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dysfunction, discomfort, and disability arising from oral conditions. Each of the several domains assesses various types of problems experienced. These instruments are included in Appendix D. Consistent with previous investigations (Slade et al., 2005), three OHRQoL estimates were derived from subjects’ responses: severity (cumulative OHIP-14 score), prevalence (proportion of items reported fairly/very often), and extent (number of items reported fairly/very often) of impacts were calculated as measures of OHRQoL. For children ages 6 to 17, we used the Parents Perceptions Questionnaire, which was completed by 286 caregivers of children (Locker et al., 2002). Similar analytical approaches were used to determine Parental Perceptions Questionnaire (PPQ) estimates: severity (cumulative PPQ score), prevalence (proportion of items reported fairly/very often), and extent (number of items reported often/every day) of impacts were calculated as measures of OHRQoL. We planned to use the Early Child Oral Health Impact Scale (ECOHIS) quality-of-life measure for children under 6 years old (Pahel, Rozier, & Slade, 2007), but there were only three participants in this age group; because of limited numbers, these data are not reported. At four of the five sites, surveys were administered just prior to the oral health survey, typically in the waiting area of the clinic, and project staff were available to answer questions or clarify issues that arose. At one site, the questionnaires were distributed with consent forms by the school system to students. 3.3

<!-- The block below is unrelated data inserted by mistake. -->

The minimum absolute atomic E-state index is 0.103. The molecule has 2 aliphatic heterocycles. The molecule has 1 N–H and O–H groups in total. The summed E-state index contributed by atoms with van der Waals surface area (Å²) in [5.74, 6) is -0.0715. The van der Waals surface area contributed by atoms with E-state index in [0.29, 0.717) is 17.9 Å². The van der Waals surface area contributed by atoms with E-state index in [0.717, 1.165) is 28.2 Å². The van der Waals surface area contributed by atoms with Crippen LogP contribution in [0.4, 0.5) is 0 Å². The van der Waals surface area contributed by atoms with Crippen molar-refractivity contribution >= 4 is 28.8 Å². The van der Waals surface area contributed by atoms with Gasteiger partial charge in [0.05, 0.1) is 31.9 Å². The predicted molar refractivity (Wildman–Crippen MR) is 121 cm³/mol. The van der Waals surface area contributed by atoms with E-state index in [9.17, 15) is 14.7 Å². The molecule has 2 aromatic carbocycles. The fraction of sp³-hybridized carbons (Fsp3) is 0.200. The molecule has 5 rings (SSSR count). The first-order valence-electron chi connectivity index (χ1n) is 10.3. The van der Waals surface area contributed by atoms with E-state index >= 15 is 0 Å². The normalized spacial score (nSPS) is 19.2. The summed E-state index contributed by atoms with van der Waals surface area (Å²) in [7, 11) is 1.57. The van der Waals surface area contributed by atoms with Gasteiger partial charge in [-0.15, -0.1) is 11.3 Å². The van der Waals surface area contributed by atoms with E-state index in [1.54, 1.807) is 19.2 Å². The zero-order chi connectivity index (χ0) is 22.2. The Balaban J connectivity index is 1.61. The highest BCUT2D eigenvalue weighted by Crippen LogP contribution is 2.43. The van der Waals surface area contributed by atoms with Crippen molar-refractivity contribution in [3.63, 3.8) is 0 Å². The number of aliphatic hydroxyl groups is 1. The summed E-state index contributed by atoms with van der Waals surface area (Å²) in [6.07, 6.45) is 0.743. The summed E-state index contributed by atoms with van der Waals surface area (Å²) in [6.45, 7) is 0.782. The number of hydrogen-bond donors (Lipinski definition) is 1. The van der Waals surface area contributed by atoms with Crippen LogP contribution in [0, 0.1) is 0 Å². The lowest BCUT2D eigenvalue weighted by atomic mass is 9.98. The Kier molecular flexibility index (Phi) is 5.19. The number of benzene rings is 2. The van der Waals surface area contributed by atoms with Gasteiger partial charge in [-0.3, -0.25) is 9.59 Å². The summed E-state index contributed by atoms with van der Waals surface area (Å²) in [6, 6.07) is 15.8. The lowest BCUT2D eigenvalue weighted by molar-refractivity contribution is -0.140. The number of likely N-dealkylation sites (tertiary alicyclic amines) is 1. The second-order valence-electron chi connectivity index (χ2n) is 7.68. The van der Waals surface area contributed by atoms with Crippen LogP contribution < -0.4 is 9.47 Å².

Oral Health Surveys

Oral health surveys were conducted at each of the five sites. The survey methods were adapted from the World Health Organization (WHO, 1997). As noted earlier, the purpose of performing these oral health surveys was to provide an explicit, quantitative measure of the community context in which the therapists and other dental providers were operating and to provide a robust baseline assessment for future longitudinal studies. A basic dentition status examination and a community periodontal index (CPI) examination, an estimate of periodontal status, were performed. Appendix E presents both the detailed instructions for performing the examinations and the data collection form. The intention was to examine 100 randomly selected individuals at each site: one-third adults (20 years or older), and two-thirds children (6–19 years), with priority given to younger children to facilitate comparisons with available regional and state data. Due to difficulties in scheduling examinations, the final samples were largely convenience samples; primarily because of time constraints associated with scheduling the site visits, we were unable to obtain lists of